brangwinn | Apr 18, 2019 |
In the marshlands of North Carolina a little girl, named Kya, watches her mother walk away from their run down shack of a house. She thinks she will be back. Then her brother leaves as well, leaving her to try and make a life skirting the drunken abuses of her war disabled dad. "Over the next few days, Kya learned from the mistakes of the others, and perhaps more from the minnows, how to live with him. Just keep out of the way, don’t let him see you, dart from sunspots to shadows."
Soon enough he disappears also and she grows up on her own, known as the Marsh Girl to the townspeople. Their are a few people who help her, including a boy who teaches her how to read and a black family who provide clothes and advice.
Another thread in the novel is the death of a rich town football hero who at one time also befriended Kya and wound up using her. When Kya is suspected, it seems to confirm all the prejudices that the wealthy town felt about the wild child that grew up dirty and uneducated. Kya though is smarter than they think.
Ms. Brown seems to have used her expertise in nature writing to nicely describe this unique area of land, for example, "The red spot on a herring gull’s bill, Kya knew, was more than decoration. Only when the chicks pecked at the spot with their bills would the parent release the captured food for them. If the red spot was obscured so that the chicks didn’t tap it, the parent wouldn’t feed them and they would die. Even in nature, parenthood is a thinner line than one might think."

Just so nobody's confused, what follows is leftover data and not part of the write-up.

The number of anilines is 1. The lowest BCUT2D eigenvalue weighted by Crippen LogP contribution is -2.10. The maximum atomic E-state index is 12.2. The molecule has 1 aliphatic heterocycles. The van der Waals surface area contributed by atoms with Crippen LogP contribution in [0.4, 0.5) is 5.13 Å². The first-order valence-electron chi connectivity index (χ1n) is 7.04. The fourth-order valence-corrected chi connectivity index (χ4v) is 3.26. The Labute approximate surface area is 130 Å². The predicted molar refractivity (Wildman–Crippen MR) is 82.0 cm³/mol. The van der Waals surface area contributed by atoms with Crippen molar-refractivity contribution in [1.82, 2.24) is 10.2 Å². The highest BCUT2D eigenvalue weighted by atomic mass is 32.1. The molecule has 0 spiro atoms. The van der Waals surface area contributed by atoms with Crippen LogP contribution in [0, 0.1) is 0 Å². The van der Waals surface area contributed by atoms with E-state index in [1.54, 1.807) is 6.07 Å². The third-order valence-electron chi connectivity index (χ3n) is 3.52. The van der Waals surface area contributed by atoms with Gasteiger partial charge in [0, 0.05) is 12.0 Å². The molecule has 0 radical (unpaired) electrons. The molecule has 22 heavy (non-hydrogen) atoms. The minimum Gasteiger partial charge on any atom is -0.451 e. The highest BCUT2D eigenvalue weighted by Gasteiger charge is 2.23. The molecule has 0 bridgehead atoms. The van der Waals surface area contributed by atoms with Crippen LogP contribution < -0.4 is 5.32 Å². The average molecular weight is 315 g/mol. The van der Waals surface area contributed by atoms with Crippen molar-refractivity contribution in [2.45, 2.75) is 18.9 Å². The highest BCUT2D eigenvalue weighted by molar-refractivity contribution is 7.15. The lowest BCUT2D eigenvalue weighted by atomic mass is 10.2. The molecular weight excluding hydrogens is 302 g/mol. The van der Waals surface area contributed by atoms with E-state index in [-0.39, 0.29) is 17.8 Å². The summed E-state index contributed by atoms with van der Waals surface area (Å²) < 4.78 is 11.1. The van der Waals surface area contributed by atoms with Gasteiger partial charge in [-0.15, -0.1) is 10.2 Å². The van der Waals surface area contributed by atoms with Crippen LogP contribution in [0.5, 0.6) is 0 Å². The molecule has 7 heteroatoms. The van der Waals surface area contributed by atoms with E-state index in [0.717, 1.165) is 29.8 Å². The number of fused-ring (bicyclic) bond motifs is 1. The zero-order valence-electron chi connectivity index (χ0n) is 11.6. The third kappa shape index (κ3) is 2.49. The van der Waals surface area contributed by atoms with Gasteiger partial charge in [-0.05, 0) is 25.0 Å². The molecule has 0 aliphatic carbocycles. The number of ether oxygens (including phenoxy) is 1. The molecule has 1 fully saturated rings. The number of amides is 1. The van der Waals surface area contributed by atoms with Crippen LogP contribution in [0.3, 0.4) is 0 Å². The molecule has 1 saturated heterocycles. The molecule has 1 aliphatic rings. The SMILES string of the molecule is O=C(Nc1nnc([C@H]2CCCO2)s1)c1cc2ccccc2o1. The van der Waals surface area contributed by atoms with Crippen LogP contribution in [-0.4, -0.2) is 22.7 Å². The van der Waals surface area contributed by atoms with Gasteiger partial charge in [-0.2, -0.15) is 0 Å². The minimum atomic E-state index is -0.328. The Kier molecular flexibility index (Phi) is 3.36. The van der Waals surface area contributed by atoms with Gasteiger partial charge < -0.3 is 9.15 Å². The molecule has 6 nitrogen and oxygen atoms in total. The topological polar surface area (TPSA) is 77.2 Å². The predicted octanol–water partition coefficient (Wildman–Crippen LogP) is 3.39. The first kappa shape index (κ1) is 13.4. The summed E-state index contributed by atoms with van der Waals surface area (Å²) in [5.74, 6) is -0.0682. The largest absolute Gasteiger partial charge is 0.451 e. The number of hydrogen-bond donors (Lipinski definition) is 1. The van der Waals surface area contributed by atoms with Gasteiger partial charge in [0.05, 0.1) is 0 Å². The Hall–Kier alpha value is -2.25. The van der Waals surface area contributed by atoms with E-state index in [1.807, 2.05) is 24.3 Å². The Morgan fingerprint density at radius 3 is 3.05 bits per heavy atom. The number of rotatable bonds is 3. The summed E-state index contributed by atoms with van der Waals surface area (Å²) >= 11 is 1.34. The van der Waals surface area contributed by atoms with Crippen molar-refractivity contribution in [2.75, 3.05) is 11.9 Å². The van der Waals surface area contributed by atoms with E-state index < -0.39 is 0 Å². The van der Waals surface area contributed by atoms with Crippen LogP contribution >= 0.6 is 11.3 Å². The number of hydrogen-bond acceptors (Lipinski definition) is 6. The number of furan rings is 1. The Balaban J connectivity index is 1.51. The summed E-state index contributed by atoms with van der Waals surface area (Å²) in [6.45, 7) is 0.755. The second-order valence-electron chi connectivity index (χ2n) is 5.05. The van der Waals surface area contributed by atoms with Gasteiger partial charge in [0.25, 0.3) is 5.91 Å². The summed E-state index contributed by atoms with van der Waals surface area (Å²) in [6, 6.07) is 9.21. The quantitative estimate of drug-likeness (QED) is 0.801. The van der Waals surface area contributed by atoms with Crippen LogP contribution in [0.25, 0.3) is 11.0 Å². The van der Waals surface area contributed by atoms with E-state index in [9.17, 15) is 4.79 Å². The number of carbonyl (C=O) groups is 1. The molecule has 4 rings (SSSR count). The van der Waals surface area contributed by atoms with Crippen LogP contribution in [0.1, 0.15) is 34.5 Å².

Though the scenes of what Kya learns from nature are interesting, this is mostly a plot oriented novel complete with courtroom drama. I can see why it is a popular novel, but the writing didn't do much for me. I'm sure it will be a movie soon. ( )
  novelcommentary | Apr 15, 2019 |
Wow, what a story. I didn’t want it to end. Normally i don’t like romantic books but about Kya I could read and read and read. Just great character and I like her a lot. I hope this author will write more novel books in the future. ( )
1 vote futrzak13 | Apr 14, 2019 |
Showing 1-5 of 81 (next | show all)
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Author nameRoleType of authorWork?Status
Delia Owensprimary authorall editionscalculated
Campbell, CassandraNarratorsecondary authorsome editionsconfirmed
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To Amanda, Margaret, and Barbara

Here’s to’d ya
If I never see’d ya
I never knowed ya.
I see’d ya
I knowed ya
I loved ya,
First words
Marsh is not swamp.
Crows can't keep secrets any better than mud; once they see something curious in the forest they have to tell everybody.
"There are some who can live without wild things, and some who cannot."
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Book description
For years, rumors of the "Marsh Girl" have haunted Barkley Cove, a quiet town on the North Carolina coast. So in late 1969, when handsome Chase Andrews is found dead, the locals immediately suspect Kya Clark, the so-called Marsh Girl. But Kya is not what they say. Sensitive and intelligent, she has survived for years alone in the marsh that she calls home, finding friends in the gulls and lessons in the sand. Then the time comes when she yearns to be touched and loved. When two young men from town become intrigued by her wild beauty, Kya opens herself to a new life - until the unthinkable happens.